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Beauty Obsessions That Become Mental Health Issues3 min read

surgeon's hands with gloves examining a woman's face which has surgical drawings and she is wearing a blue surgical cap

The relationship between the way we look and the way we see ourselves is a complicated and addictive one. The standard of beauty imposed by the media and by society in general serves as a negative incentive for many people, who struggle with low self-esteem and the need for the acceptance of others.

In this appearance-obsessed culture, women’s emotional energy is so focused on what they see in the mirror that it becomes harder for them to notice other aspects of their lives, and the more they look in the mirror, the less they think of themselves. Unfortunately, in the name of beauty, we see many women ignoring danger, common sense, and even medical advice, when risking their lives, in addition to incurring huge debts.

Due to the incessant search for a perfect body, many are left with nothing more than severe mental health issues, such as body dysmorphia.
Body dysmorphic disorder (BDD) is a disabling disorder marked by a preoccupation with a nonexistent or slight defect in appearance that causes clinically significant distress or impairment in functioning.

Presenter and writer Christiane Cardoso advises that people should value their essence before resorting to aesthetic procedures:

If we want to stand out, instead of spending hours at the gym working out or spending a lot of money on plastic surgery and treatments, let’s work on our inside. Nowadays, it’s getting easier for women to pay to be beautiful on the outside, while inner beauty is becoming rarer and rarer. Inner beauty is what stands out; it gives a captivating mystery behind your eyes. There is nothing wrong with liking beauty. Keeping your body healthy with exercise and good nutrition is commendable. Keeping your nails and hair tidy makes a great impression. Going to the doctor and taking care of your health is also excellent. But, I do not think that it is worth making cruel sacrifices that put your life at risk for a fleeting beauty!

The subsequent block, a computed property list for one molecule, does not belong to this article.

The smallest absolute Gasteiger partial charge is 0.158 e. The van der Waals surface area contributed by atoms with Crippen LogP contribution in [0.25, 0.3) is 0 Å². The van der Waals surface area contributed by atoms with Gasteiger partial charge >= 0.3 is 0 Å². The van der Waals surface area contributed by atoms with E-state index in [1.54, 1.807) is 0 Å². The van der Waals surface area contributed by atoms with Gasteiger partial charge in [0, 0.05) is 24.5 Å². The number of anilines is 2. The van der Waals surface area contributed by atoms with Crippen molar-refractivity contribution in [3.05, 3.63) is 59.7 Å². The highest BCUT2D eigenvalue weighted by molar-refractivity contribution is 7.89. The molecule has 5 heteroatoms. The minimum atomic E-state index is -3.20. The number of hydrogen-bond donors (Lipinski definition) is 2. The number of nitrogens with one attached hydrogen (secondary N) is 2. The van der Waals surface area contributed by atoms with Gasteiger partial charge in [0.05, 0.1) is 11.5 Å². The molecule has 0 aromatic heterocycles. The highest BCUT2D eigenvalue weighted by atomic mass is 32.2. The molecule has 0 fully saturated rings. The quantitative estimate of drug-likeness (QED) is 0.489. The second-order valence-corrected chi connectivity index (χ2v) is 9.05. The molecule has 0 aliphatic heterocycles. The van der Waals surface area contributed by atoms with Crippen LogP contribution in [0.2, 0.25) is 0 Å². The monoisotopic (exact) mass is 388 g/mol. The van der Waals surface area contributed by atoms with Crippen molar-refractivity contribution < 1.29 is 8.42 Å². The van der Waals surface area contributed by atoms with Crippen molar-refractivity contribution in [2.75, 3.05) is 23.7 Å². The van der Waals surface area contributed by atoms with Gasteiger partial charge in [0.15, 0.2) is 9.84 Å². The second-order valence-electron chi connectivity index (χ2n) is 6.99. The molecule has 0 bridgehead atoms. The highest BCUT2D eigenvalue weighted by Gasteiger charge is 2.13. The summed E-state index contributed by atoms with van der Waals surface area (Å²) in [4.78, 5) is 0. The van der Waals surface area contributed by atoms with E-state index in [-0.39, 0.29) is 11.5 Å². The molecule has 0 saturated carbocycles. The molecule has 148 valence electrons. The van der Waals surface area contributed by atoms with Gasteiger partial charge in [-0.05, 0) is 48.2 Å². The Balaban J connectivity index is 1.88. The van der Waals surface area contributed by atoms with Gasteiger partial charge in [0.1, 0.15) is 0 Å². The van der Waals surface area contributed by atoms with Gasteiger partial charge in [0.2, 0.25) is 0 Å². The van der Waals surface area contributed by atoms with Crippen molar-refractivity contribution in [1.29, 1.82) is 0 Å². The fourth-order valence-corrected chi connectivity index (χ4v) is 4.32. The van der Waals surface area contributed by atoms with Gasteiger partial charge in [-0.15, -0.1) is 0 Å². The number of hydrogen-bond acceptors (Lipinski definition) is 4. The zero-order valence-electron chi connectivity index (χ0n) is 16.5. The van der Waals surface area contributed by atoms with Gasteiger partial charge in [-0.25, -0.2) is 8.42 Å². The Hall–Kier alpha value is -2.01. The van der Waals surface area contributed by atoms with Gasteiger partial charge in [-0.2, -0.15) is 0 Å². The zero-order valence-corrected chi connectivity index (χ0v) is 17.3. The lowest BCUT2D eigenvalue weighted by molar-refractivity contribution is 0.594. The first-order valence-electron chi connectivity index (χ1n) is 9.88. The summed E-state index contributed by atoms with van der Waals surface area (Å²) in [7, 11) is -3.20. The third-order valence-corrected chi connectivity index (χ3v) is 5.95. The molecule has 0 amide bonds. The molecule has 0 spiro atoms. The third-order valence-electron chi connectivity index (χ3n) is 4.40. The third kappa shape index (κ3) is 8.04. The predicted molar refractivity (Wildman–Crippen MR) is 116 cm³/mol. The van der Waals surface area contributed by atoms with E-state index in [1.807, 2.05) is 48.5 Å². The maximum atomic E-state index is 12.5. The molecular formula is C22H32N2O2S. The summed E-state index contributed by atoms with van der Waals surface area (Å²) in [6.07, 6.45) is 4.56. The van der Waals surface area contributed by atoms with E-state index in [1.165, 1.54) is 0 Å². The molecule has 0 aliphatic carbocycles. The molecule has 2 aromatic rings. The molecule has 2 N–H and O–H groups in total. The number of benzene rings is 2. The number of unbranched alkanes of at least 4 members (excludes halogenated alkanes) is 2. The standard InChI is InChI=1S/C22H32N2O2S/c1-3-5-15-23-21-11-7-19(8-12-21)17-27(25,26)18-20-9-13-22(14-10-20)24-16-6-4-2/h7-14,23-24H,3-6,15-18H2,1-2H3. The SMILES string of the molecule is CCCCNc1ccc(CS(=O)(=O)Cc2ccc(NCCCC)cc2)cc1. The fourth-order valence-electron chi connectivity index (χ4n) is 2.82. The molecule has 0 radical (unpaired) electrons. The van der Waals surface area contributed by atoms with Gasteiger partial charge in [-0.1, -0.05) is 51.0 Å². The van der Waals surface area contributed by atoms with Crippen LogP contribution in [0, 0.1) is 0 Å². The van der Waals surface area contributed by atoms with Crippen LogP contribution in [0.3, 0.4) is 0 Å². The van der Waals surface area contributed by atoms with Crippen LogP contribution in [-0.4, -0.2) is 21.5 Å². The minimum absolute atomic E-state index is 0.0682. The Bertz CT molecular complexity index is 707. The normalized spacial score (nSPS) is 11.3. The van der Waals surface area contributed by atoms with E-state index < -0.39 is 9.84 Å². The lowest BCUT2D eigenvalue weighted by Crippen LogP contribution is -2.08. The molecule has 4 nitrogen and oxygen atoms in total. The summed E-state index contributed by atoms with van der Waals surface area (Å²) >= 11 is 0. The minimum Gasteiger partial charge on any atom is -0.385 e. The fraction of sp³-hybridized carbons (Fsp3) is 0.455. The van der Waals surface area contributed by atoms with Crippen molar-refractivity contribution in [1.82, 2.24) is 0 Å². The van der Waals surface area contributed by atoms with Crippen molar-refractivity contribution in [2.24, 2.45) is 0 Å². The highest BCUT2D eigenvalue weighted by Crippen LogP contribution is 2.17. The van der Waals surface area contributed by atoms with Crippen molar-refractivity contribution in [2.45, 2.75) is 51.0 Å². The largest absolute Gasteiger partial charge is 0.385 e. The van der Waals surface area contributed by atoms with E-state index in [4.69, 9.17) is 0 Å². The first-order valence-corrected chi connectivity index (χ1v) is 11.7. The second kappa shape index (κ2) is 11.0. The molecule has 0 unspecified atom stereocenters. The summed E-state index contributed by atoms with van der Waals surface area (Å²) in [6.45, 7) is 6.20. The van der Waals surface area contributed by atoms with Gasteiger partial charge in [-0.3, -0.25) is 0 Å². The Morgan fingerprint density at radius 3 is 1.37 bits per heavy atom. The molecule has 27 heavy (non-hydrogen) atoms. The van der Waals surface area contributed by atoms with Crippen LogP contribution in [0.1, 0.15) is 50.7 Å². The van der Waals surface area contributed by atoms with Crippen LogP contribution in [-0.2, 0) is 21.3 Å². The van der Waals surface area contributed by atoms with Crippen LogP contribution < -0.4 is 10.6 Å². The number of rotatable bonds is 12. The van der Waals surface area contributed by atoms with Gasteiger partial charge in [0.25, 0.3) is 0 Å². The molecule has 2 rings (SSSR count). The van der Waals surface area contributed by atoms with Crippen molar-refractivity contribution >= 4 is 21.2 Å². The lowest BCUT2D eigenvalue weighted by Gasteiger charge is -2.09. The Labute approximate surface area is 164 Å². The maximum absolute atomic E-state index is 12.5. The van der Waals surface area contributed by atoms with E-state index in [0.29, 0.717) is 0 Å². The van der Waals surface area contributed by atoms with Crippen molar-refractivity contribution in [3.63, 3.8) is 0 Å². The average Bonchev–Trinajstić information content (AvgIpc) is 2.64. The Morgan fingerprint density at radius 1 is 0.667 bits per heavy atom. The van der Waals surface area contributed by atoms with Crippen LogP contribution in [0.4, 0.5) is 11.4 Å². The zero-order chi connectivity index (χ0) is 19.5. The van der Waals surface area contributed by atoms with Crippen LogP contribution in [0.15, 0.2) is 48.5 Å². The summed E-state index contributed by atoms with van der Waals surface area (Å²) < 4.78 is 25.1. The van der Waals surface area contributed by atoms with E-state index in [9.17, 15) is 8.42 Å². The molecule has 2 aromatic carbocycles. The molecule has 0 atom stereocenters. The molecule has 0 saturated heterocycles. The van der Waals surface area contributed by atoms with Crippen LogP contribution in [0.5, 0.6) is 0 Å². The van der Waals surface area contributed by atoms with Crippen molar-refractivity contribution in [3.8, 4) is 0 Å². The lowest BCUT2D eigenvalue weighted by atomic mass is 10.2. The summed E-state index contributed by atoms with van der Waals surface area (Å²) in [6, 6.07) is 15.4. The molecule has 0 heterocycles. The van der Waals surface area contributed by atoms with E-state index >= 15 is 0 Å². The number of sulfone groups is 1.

If you are feeling unhappy, incomplete, and recognize that you need help, visit a location of The Universal Church near you and learn how to become a confident person – with both inner and outer beauty.

 

8 Ways to Think More Positively

 

  1. Stop speaking badly about yourself.

It may seem normal to say self-deprecating things, but this only brings you down and makes you negatively view yourself.

  1. Surround yourself with good people

Be around people who will bring more positivity to your life, instead of bringing you down.

  1. Practice gratitude

Take a moment to appreciate all the good things that you have in your life and be glad.

  1. Do activities that make you happy

Do you have a hobby you enjoy? Is there something you like to do that makes you happy? Do more of that.

  1. Find the silver lining

Every situation, whether good or bad, can have a positive lesson depending on how you see it. Evaluate the scenario and find a good lesson you can take from it.

  1. Find stress releases

Find a healthy outlet which will give off good vibes. Exercising is an effective way of releasing mental and physical tension.

  1. Take a break from social media

Social media can make us feel overwhelmed, especially when we get caught up in comparing ourselves to the ‘so-called’ perfect lives of others. Learn how to shut off from social media from time to time. Give your mind a break.

  1. Get spiritual help

Do you find yourself struggling with negative thoughts? Your problem could have a deeper root. What if these thoughts could be removed from your life and you could have a better and stronger mindset?

 


Universal Church of the Kingdom of God
  • Universal News Ed. 358 


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